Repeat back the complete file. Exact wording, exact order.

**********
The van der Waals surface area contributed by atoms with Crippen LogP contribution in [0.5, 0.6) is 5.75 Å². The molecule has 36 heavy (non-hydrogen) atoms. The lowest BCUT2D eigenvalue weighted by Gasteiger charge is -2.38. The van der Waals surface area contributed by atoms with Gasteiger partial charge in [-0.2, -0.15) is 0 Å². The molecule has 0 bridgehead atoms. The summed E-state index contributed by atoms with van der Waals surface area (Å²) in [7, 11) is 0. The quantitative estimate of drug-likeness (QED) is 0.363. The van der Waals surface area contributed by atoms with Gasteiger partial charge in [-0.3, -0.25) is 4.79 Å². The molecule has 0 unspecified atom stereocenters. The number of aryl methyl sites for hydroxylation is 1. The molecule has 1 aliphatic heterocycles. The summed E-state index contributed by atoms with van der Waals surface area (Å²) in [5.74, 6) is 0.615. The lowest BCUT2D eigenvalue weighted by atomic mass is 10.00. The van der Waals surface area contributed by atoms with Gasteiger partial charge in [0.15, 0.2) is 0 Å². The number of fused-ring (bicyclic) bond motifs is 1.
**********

The van der Waals surface area contributed by atoms with Crippen LogP contribution in [0.5, 0.6) is 5.75 Å². The molecule has 36 heavy (non-hydrogen) atoms. The lowest BCUT2D eigenvalue weighted by Gasteiger charge is -2.38. The van der Waals surface area contributed by atoms with Gasteiger partial charge in [-0.2, -0.15) is 0 Å². The molecule has 0 bridgehead atoms. The summed E-state index contributed by atoms with van der Waals surface area (Å²) in [7, 11) is 0. The quantitative estimate of drug-likeness (QED) is 0.363. The van der Waals surface area contributed by atoms with Gasteiger partial charge in [-0.3, -0.25) is 4.79 Å². The molecule has 0 unspecified atom stereocenters. The number of aryl methyl sites for hydroxylation is 1. The molecule has 1 aliphatic heterocycles. The summed E-state index contributed by atoms with van der Waals surface area (Å²) in [5.74, 6) is 0.615. The lowest BCUT2D eigenvalue weighted by atomic mass is 10.00. The van der Waals surface area contributed by atoms with Gasteiger partial charge in [0.15, 0.2) is 0 Å². The number of fused-ring (bicyclic) bond motifs is 1.